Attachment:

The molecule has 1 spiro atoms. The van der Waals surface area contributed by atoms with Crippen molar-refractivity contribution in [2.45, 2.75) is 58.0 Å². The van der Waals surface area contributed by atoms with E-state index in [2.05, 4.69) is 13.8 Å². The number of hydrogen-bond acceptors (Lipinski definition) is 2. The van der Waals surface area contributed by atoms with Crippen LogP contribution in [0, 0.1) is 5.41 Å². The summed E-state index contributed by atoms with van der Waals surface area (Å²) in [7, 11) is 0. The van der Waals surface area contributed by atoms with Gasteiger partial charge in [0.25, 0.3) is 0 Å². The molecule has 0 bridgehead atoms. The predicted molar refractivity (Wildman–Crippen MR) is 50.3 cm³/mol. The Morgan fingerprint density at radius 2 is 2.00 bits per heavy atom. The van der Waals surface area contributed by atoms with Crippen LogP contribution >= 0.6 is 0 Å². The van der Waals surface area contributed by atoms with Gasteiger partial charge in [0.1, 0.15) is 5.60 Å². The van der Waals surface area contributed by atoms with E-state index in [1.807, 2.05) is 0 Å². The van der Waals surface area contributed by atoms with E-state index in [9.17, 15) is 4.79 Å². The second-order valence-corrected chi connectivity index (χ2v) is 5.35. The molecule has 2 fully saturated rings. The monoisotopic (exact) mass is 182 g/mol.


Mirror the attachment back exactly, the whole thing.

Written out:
The molecule has 1 spiro atoms. The van der Waals surface area contributed by atoms with Crippen molar-refractivity contribution in [2.45, 2.75) is 58.0 Å². The van der Waals surface area contributed by atoms with E-state index in [2.05, 4.69) is 13.8 Å². The number of hydrogen-bond acceptors (Lipinski definition) is 2. The van der Waals surface area contributed by atoms with Crippen LogP contribution in [0, 0.1) is 5.41 Å². The summed E-state index contributed by atoms with van der Waals surface area (Å²) in [7, 11) is 0. The van der Waals surface area contributed by atoms with Gasteiger partial charge in [0.25, 0.3) is 0 Å². The molecule has 0 bridgehead atoms. The predicted molar refractivity (Wildman–Crippen MR) is 50.3 cm³/mol. The Morgan fingerprint density at radius 2 is 2.00 bits per heavy atom. The van der Waals surface area contributed by atoms with Crippen LogP contribution >= 0.6 is 0 Å². The van der Waals surface area contributed by atoms with Gasteiger partial charge in [0.1, 0.15) is 5.60 Å². The van der Waals surface area contributed by atoms with E-state index in [1.807, 2.05) is 0 Å². The van der Waals surface area contributed by atoms with E-state index in [9.17, 15) is 4.79 Å². The second-order valence-corrected chi connectivity index (χ2v) is 5.35. The molecule has 2 fully saturated rings. The monoisotopic (exact) mass is 182 g/mol.